IEEE Transactions on Electronics Packaging Manufacturing, Vol. 24, No. 3, pp. 195-202, July 2001.

On the Use of Yielded Cost in Modeling Electronic Assembly Processes

Daniel Becker and Peter Sandborn

CALCE Electronic Products and Systems Consortium
University of Maryland
College Park, MD 20742


Yielded cost is defined as cost divided by yield. In electronic assembly, yielded cost represents the effective cost per good (non defective) assembly for a manufacturing process. Although yielded cost is not a new concept, it has no consistent definition in engineering literature, and several different formulations and interpretations exist in the context of electronic system fabrication and assembly.

This paper reviews and correlates existing yielded cost formulations for finding step yielded costs and presents a new method that enables consistent measurement of process flows including sequential processing steps and test/rework operations. This new method views step yielded cost as the change in process yielded cost when the step is removed from a process. This approach is preferred because it provides an effective cost per good assembly that incorporates upstream and downstream information and is independent of step order between steps that scrap defective product (i.e., test steps).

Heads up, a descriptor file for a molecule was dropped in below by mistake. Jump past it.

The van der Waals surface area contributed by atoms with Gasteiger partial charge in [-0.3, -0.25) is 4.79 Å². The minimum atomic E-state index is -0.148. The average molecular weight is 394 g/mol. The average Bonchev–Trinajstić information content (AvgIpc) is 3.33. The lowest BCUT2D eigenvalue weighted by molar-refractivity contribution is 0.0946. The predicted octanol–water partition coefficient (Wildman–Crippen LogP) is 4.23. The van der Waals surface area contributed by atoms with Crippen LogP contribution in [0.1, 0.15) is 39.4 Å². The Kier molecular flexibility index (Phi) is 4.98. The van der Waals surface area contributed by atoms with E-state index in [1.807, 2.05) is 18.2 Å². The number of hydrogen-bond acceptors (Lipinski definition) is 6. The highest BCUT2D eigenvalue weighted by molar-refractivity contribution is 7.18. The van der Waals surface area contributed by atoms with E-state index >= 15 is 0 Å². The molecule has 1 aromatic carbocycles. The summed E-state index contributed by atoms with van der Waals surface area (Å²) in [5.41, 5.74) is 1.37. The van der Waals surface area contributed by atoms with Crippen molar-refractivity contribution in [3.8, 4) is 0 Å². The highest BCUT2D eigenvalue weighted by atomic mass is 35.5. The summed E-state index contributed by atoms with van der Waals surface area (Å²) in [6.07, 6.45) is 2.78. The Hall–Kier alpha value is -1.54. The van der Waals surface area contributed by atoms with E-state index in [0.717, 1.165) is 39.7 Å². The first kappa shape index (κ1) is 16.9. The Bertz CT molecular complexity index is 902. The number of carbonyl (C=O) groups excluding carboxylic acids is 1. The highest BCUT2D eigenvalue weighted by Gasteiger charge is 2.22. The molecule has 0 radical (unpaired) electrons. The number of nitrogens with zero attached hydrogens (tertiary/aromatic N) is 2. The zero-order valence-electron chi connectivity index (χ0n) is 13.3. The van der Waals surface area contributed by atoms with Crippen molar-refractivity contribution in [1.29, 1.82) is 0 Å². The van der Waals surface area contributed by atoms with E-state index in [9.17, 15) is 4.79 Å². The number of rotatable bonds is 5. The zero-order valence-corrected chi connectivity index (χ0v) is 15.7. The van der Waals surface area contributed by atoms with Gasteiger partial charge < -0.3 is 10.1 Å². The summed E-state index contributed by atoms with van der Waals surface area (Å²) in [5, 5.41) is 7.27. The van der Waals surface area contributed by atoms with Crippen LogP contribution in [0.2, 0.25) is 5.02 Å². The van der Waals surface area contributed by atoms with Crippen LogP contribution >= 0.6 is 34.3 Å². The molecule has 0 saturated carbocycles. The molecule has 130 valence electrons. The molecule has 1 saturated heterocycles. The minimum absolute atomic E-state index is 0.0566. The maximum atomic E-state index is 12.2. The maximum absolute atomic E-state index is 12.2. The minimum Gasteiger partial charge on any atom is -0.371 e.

This paper guides the reader through simple and complex assembly process examples to demonstrate the interpretation of yielded cost. Test and diagnosis/rework issues are addressed and relevant equations are derived. Finally, the relevant approaches are applied to a surface mount assembly process example.

Complete article is available to CALCE Consortium Members

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